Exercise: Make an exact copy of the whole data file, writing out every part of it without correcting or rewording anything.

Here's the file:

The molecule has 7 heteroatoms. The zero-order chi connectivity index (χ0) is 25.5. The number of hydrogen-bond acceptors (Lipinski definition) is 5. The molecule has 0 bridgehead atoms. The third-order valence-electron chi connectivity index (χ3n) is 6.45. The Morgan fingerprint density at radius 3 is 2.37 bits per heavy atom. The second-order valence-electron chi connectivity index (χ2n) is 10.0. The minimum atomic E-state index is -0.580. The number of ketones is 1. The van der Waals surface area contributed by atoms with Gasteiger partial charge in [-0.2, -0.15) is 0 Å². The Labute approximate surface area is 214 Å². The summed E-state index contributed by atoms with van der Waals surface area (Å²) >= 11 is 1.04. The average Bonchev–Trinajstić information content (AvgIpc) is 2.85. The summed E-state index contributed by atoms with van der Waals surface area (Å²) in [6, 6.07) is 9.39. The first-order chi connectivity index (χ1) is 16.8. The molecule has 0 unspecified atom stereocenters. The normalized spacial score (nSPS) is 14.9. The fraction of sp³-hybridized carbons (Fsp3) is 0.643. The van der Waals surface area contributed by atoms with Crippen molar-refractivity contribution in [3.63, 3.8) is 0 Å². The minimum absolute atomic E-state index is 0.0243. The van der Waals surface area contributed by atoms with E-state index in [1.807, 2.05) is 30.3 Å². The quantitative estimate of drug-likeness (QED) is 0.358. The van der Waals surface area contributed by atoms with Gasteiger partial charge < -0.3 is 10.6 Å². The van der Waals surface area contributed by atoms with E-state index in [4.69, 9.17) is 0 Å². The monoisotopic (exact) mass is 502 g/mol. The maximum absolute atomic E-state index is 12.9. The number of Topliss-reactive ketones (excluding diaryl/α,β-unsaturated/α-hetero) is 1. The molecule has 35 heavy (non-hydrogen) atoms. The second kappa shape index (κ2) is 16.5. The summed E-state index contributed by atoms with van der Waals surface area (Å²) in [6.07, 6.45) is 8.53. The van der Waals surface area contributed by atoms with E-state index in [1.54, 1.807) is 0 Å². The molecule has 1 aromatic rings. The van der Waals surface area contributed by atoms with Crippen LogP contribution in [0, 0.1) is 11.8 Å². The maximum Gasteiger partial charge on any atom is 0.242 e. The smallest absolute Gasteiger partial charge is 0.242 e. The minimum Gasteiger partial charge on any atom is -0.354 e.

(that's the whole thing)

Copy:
The molecule has 7 heteroatoms. The zero-order chi connectivity index (χ0) is 25.5. The number of hydrogen-bond acceptors (Lipinski definition) is 5. The molecule has 0 bridgehead atoms. The third-order valence-electron chi connectivity index (χ3n) is 6.45. The Morgan fingerprint density at radius 3 is 2.37 bits per heavy atom. The second-order valence-electron chi connectivity index (χ2n) is 10.0. The minimum atomic E-state index is -0.580. The number of ketones is 1. The van der Waals surface area contributed by atoms with Gasteiger partial charge in [-0.2, -0.15) is 0 Å². The Labute approximate surface area is 214 Å². The summed E-state index contributed by atoms with van der Waals surface area (Å²) >= 11 is 1.04. The average Bonchev–Trinajstić information content (AvgIpc) is 2.85. The summed E-state index contributed by atoms with van der Waals surface area (Å²) in [6, 6.07) is 9.39. The first-order chi connectivity index (χ1) is 16.8. The molecule has 0 unspecified atom stereocenters. The normalized spacial score (nSPS) is 14.9. The fraction of sp³-hybridized carbons (Fsp3) is 0.643. The van der Waals surface area contributed by atoms with Crippen molar-refractivity contribution in [3.63, 3.8) is 0 Å². The minimum absolute atomic E-state index is 0.0243. The van der Waals surface area contributed by atoms with E-state index in [1.807, 2.05) is 30.3 Å². The quantitative estimate of drug-likeness (QED) is 0.358. The van der Waals surface area contributed by atoms with Gasteiger partial charge < -0.3 is 10.6 Å². The van der Waals surface area contributed by atoms with E-state index in [4.69, 9.17) is 0 Å². The monoisotopic (exact) mass is 502 g/mol. The maximum absolute atomic E-state index is 12.9. The number of Topliss-reactive ketones (excluding diaryl/α,β-unsaturated/α-hetero) is 1. The molecule has 35 heavy (non-hydrogen) atoms. The second kappa shape index (κ2) is 16.5. The summed E-state index contributed by atoms with van der Waals surface area (Å²) in [6.07, 6.45) is 8.53. The van der Waals surface area contributed by atoms with E-state index in [1.54, 1.807) is 0 Å². The molecule has 1 aromatic rings. The van der Waals surface area contributed by atoms with Crippen LogP contribution in [0, 0.1) is 11.8 Å². The maximum Gasteiger partial charge on any atom is 0.242 e. The smallest absolute Gasteiger partial charge is 0.242 e. The minimum Gasteiger partial charge on any atom is -0.354 e.